Energy: Oil, Agriculture, Food, Commodities & Cost of Living (2) – Wars & Rumours of War


  • The Tehran TimesHigh food prices to stay – IMF: World food prices are likely to persist, as it will take years for supply growth to respond to growing global demand, the International Monetary Fund (IMF) said Thursday. Going forward, world may face increasing scarcity for land, water and energy, which are the most important inputs of food production, IMF said in its quarterly Finance & Development magazine. The IMF’s food price index is now close to the previous spike in June 2008. Though a large part of the recent spike is related to temporary factors, such as weather, the main reasons for rising demand for food reflect structural changes in the global economy that will not be reversed… The unexpected spike in oil prices, triggered by political unrest in the Middle East, is also an indirect contributor to food inflation. High oil prices and policy support have boosted demand for bio-fuels, which in turn, increased demand for feedstock crops. Fuel is also used in all stages of the agricultural production cycle, from sowing to harvesting to distribution, it said. Another main factor is adverse weather conditions across the globe.
  • 24/7WallSt.Food Prices – A Problem Without A Solution: …there is no solution that would bring food prices down in sight. As with any other major global problem, the world’s most powerful nations think they can find one. Economic power can reverse nearly any dangerous trend which threatens the world’s financial order and situations which menace global political stability. In the case of the food shortage, however, there is no amount of brain power, capital, or cooperation among nations that can break the cycle of the rising prices for agricultural commodities. Crop yields will not improve now and may not for years. Cold weather has hurt production of fruits and grains in warmer regions. Most of the under-developed world has no access to hearty seeds, advanced farming and equipment, irrigation technology or the ability to rotate crops or keep land fallow. The US no longer can afford to export huge amounts of grain to needy nations, even if it has the supply… The starving world cannot be one at peace under any circumstance.
  • TheBurningPlatform.comThere are no good Outcomes: These countries account for 29% of the daily world oil supply. Does it strike you as a list of stable countries with happy populations of employed young men? Egypt, Libya, Yemen, Syria and Iran have already experienced revolution or are on the verge of revolution. Algeria is dead man walking. The Saudi royal family is trying to buy off the masses to stay in power. The revolution genie is out of the bottle. It can’t be put back. Mix 40% unemployment, with millions of young men, no hope, and some Muslim fundamentalism and you’ve got yourself an out of control situation. No amount of public relations spin will create a positive outcome for the United States. The existing world order of despots, kings, and military juntas was just fine for Washington DC. They poured hundreds of billions of “aid”, tanks, helicopters and missiles to these “freedom fighter” despots who diverted the billions to their Swiss bank accounts and fell into line with U.S. policy. No matter who takes power when these revolutions succeed in toppling our puppets, the new regimes will not be friendlier toward America. And they still have the oil.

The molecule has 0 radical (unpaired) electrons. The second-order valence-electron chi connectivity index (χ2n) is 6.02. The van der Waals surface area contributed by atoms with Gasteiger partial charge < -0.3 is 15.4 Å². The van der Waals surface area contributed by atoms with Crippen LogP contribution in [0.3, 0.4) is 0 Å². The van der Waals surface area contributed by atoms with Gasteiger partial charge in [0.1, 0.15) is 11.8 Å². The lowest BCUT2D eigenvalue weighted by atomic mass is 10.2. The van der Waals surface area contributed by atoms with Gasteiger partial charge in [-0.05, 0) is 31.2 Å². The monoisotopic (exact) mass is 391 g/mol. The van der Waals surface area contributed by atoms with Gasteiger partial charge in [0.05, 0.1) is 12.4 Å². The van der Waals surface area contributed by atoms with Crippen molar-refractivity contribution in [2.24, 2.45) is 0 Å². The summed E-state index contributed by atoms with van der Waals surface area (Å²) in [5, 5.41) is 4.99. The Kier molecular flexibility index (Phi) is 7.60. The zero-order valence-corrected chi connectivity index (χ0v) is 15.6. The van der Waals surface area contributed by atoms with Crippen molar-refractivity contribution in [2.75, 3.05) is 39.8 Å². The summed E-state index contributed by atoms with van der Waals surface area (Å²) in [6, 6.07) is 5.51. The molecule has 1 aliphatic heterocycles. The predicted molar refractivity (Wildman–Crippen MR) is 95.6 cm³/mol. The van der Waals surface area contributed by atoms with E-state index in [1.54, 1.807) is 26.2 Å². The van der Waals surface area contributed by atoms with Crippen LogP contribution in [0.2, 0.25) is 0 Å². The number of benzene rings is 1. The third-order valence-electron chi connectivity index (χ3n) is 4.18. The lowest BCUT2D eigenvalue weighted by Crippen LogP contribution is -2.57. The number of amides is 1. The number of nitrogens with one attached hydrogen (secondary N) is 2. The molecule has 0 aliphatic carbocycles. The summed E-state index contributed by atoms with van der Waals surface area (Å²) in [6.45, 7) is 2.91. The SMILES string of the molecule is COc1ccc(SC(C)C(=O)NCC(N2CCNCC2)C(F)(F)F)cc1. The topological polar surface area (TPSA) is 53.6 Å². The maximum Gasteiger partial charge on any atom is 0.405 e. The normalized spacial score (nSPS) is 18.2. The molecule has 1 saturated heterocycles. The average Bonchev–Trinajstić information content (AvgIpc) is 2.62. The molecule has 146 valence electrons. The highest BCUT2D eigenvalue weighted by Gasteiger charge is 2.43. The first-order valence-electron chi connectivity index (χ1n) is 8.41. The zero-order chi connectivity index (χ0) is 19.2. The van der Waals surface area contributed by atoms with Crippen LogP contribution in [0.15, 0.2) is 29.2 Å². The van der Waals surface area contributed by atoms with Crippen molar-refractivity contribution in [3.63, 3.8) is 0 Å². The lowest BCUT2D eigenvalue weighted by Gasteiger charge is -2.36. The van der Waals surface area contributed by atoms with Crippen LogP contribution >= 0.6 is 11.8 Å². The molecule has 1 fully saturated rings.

• Jeff RubinSoaring Oil Prices A Double-Edged Sword in the Middle East: Why is the Arab world convulsing with social and political unrest when triple digit oil prices should be bringing enormous wealth to the region? The answer may be that the link between energy inputs and food prices suddenly makes soaring oil prices a double-edged sword in the world’s largest food importing region… From the diesel fuel that runs tractors and combines to the power needed to pump water through irrigation systems, modern agriculture is one of the most energy intensive industries. And the Middle East is the largest food importing region of the world. As the price of oil goes up, so does the price of food imports.
  • The Wall Street JournalPhilippine Oil Vessel Confronted By China, Spurring New Dispute: The waters straddle some of the world’s busiest shipping lanes and rich fish stocks. In addition, they are also believed to lie atop substantial oil and natural gas reserves. The latest incident involving China and the Philippines underscores the sensitivity of the resource-rich area, especially as the Philippines in recent months has been trying to improve relations with China.
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